- Orillia Museum of Art & History, 30 Peter St S, ☏ , ✉ email@example.com. M-Sa 10AM-4PM, Su 1PM-4PM. Considered the hub of art and culture for the city, plays an instrumental role in municipal cultural events. The museum occupies all four floors of the historic Sir Sam Steele Building, a landmark destination for residents and visitors. A collection of over 10,000 artefacts of regional historical significance features in a rotating exhibits schedule. On a separate floor is contemporary art space with exhibits featuring regional and international artists. The museum also features a designated education space and hosts activities including art-making and interpretive programming for children, artists, artisans, historians, etc. Suggested $5 donation.
- 1 Casino Rama, 5899 Rama Road, ☏ . Casino Rama is a hotel, entertainment and shopping complex on the lands of the Rama First Nations, on the eastern shore of Lake Couchiching, just outside of Orillia.
- Spring Boat, Cottage and Outdoor Show: usually the middle weekend in June.
- Perch Fishing Festival: Perch are netted, tagged, and released into the local lake, to be caught for prize money. This event also includes a large social gathering consisting of a "perch fry".
- Christmas in June, at the Port of Orillia, includes a boat decorating contest and turkey buffet. Boat and cottage shows are held in June and August.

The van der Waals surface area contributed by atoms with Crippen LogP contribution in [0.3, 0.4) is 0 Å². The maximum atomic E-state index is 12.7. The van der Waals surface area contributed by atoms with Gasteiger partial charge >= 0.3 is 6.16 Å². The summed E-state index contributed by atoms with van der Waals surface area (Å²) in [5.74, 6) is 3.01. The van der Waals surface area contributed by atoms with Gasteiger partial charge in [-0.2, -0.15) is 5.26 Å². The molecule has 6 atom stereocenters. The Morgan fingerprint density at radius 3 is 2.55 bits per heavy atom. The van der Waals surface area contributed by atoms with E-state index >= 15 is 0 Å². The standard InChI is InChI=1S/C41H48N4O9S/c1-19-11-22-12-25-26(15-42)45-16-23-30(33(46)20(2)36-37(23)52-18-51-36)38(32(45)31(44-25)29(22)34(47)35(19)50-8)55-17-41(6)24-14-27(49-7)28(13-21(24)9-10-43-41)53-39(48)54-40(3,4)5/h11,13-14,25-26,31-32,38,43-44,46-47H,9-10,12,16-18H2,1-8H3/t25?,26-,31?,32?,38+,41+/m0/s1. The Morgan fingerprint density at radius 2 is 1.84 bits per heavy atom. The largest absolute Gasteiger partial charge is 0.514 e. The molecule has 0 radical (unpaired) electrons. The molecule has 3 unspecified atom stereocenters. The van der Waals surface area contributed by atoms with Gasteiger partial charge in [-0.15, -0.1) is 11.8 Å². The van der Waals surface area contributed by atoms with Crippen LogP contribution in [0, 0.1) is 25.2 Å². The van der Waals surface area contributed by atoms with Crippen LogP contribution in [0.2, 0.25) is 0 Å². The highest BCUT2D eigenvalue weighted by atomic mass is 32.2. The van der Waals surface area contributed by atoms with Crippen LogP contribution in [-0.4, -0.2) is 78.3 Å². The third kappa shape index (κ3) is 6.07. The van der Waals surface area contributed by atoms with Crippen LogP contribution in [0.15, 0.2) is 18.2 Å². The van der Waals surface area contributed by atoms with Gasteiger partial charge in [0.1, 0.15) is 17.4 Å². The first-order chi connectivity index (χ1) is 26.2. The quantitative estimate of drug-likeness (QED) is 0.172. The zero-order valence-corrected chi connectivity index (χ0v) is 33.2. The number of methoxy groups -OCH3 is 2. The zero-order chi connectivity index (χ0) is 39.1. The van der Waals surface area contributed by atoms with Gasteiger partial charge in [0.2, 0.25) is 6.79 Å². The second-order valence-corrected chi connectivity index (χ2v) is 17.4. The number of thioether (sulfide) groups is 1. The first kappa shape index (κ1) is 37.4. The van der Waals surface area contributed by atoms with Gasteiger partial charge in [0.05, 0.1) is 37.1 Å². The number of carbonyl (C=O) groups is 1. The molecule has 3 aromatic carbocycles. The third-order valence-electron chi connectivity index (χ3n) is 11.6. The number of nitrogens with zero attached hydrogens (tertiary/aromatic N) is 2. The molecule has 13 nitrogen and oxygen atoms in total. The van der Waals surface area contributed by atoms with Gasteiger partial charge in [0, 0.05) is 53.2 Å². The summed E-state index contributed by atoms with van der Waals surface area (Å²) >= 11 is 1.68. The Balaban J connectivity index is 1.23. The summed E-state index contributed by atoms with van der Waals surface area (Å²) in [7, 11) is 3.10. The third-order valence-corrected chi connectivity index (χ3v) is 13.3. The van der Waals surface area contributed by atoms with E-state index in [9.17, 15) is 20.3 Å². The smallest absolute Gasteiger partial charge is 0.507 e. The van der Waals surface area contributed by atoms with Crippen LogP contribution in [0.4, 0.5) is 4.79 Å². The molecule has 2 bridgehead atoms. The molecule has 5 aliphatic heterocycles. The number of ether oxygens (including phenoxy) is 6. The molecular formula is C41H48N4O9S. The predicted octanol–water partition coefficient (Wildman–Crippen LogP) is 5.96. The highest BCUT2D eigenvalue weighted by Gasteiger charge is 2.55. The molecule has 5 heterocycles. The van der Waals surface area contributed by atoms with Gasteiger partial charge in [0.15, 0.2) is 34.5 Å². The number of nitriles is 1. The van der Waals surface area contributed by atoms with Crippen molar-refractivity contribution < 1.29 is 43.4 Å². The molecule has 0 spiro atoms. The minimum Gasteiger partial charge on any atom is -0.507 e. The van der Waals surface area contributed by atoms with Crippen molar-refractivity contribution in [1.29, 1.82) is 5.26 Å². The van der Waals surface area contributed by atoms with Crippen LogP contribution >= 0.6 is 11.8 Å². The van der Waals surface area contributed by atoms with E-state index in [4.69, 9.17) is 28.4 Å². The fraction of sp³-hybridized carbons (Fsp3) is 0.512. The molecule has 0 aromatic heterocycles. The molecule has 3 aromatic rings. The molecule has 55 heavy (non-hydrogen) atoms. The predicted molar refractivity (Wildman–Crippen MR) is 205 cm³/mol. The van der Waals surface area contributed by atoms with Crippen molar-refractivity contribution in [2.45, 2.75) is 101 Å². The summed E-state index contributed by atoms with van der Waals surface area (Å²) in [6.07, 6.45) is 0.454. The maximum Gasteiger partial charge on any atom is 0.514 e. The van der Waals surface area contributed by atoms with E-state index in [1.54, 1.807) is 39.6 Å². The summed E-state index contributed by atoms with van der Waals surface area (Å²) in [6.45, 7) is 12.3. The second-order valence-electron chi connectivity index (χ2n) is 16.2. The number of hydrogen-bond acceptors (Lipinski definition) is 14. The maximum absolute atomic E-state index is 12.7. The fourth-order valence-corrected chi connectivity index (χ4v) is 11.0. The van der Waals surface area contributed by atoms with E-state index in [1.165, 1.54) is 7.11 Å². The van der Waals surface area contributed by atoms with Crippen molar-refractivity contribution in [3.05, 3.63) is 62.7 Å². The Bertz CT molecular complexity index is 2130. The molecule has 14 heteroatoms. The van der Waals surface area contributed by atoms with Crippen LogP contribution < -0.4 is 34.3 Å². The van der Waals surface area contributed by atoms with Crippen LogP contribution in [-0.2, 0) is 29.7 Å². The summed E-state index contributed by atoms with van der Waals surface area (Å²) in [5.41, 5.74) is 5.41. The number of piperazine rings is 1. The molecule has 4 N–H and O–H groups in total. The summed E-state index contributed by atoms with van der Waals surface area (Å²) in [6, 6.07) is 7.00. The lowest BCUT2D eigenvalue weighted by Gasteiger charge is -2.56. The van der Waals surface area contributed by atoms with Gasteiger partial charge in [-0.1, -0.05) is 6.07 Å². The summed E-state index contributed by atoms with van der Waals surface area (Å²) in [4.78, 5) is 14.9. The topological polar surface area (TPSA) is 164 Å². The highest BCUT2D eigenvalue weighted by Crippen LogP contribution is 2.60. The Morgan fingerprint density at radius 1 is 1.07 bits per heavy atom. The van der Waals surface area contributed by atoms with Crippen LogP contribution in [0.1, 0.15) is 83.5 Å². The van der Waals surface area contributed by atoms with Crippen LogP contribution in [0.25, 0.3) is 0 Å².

- Canada Day - the largest such event in Central Ontario, at Couchiching Beach Park. The day begins with a traditional pancake breakfast served by the Mayor and Council, and ends with a large fireworks display.
- Mariposa Folk Festival: this festival is the longest running folk festival in Canada.
- The Leacock Medal Gala and Award ceremony is held each June at nearby Geneva Park to honour the best Canadian humorous book published the previous year. Tickets are for sale to the public.
- Scottish Festival at Couchiching Beach Park and Centennial Park in July each year. Marching bands from around the country participate.
- Other popular annual festivals include the Blues Festival, Jazz Festival, and Beatles Festival.
- Lake St. George Golf Club is ten minutes north of Orillia.